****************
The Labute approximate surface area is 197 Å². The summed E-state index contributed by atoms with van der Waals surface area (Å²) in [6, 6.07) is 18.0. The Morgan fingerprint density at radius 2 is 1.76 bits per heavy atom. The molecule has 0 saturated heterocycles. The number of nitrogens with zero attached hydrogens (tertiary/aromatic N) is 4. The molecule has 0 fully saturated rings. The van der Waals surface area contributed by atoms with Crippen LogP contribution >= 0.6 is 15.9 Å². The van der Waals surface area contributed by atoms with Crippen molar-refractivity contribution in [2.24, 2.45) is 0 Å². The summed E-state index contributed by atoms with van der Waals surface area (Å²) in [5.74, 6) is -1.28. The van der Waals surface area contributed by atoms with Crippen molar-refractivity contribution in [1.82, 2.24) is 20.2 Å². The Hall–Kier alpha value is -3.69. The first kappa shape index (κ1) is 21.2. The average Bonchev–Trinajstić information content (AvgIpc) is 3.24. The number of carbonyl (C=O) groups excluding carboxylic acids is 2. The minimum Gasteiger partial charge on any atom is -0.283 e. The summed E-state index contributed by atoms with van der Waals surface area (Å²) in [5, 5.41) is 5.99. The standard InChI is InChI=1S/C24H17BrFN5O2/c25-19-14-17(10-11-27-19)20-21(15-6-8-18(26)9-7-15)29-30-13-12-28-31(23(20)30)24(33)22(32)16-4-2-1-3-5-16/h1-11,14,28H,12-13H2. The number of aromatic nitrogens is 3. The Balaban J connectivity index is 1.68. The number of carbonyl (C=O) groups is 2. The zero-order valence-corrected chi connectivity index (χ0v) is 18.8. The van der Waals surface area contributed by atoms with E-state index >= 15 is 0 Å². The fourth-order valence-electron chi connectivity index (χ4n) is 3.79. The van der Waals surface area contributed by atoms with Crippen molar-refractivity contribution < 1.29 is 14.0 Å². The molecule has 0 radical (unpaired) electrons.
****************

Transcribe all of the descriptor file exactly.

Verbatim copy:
The Labute approximate surface area is 197 Å². The summed E-state index contributed by atoms with van der Waals surface area (Å²) in [6, 6.07) is 18.0. The Morgan fingerprint density at radius 2 is 1.76 bits per heavy atom. The molecule has 0 saturated heterocycles. The number of nitrogens with zero attached hydrogens (tertiary/aromatic N) is 4. The molecule has 0 fully saturated rings. The van der Waals surface area contributed by atoms with Crippen LogP contribution >= 0.6 is 15.9 Å². The van der Waals surface area contributed by atoms with Crippen molar-refractivity contribution in [2.24, 2.45) is 0 Å². The summed E-state index contributed by atoms with van der Waals surface area (Å²) in [5.74, 6) is -1.28. The van der Waals surface area contributed by atoms with Crippen molar-refractivity contribution in [1.82, 2.24) is 20.2 Å². The Hall–Kier alpha value is -3.69. The first kappa shape index (κ1) is 21.2. The average Bonchev–Trinajstić information content (AvgIpc) is 3.24. The number of carbonyl (C=O) groups excluding carboxylic acids is 2. The minimum Gasteiger partial charge on any atom is -0.283 e. The summed E-state index contributed by atoms with van der Waals surface area (Å²) in [5, 5.41) is 5.99. The standard InChI is InChI=1S/C24H17BrFN5O2/c25-19-14-17(10-11-27-19)20-21(15-6-8-18(26)9-7-15)29-30-13-12-28-31(23(20)30)24(33)22(32)16-4-2-1-3-5-16/h1-11,14,28H,12-13H2. The number of aromatic nitrogens is 3. The Balaban J connectivity index is 1.68. The number of carbonyl (C=O) groups is 2. The zero-order valence-corrected chi connectivity index (χ0v) is 18.8. The van der Waals surface area contributed by atoms with E-state index >= 15 is 0 Å². The fourth-order valence-electron chi connectivity index (χ4n) is 3.79. The van der Waals surface area contributed by atoms with Crippen molar-refractivity contribution < 1.29 is 14.0 Å². The molecule has 0 radical (unpaired) electrons.